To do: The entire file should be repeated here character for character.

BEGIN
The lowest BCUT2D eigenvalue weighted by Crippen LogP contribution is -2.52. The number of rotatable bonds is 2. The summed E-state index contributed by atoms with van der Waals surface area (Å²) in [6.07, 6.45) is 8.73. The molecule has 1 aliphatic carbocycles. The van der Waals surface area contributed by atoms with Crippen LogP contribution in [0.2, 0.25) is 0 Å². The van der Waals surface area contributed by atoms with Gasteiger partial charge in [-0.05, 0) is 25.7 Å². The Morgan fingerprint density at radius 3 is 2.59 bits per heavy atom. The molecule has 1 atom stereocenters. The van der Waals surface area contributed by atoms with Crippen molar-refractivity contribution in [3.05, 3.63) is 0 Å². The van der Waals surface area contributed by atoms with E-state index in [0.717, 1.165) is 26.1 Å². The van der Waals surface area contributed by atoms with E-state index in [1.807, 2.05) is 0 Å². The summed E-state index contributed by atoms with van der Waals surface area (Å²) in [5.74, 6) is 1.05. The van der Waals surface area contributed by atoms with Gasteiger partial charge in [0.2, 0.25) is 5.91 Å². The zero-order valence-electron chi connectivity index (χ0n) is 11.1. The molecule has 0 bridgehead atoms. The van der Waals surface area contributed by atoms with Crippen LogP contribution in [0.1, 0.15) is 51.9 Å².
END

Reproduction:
The lowest BCUT2D eigenvalue weighted by Crippen LogP contribution is -2.52. The number of rotatable bonds is 2. The summed E-state index contributed by atoms with van der Waals surface area (Å²) in [6.07, 6.45) is 8.73. The molecule has 1 aliphatic carbocycles. The van der Waals surface area contributed by atoms with Crippen LogP contribution in [0.2, 0.25) is 0 Å². The van der Waals surface area contributed by atoms with Gasteiger partial charge in [-0.05, 0) is 25.7 Å². The Morgan fingerprint density at radius 3 is 2.59 bits per heavy atom. The molecule has 1 atom stereocenters. The van der Waals surface area contributed by atoms with Crippen molar-refractivity contribution in [3.05, 3.63) is 0 Å². The van der Waals surface area contributed by atoms with E-state index in [0.717, 1.165) is 26.1 Å². The van der Waals surface area contributed by atoms with E-state index in [1.807, 2.05) is 0 Å². The summed E-state index contributed by atoms with van der Waals surface area (Å²) in [5.74, 6) is 1.05. The van der Waals surface area contributed by atoms with Gasteiger partial charge in [0.2, 0.25) is 5.91 Å². The zero-order valence-electron chi connectivity index (χ0n) is 11.1. The molecule has 0 bridgehead atoms. The van der Waals surface area contributed by atoms with Crippen LogP contribution in [0.1, 0.15) is 51.9 Å².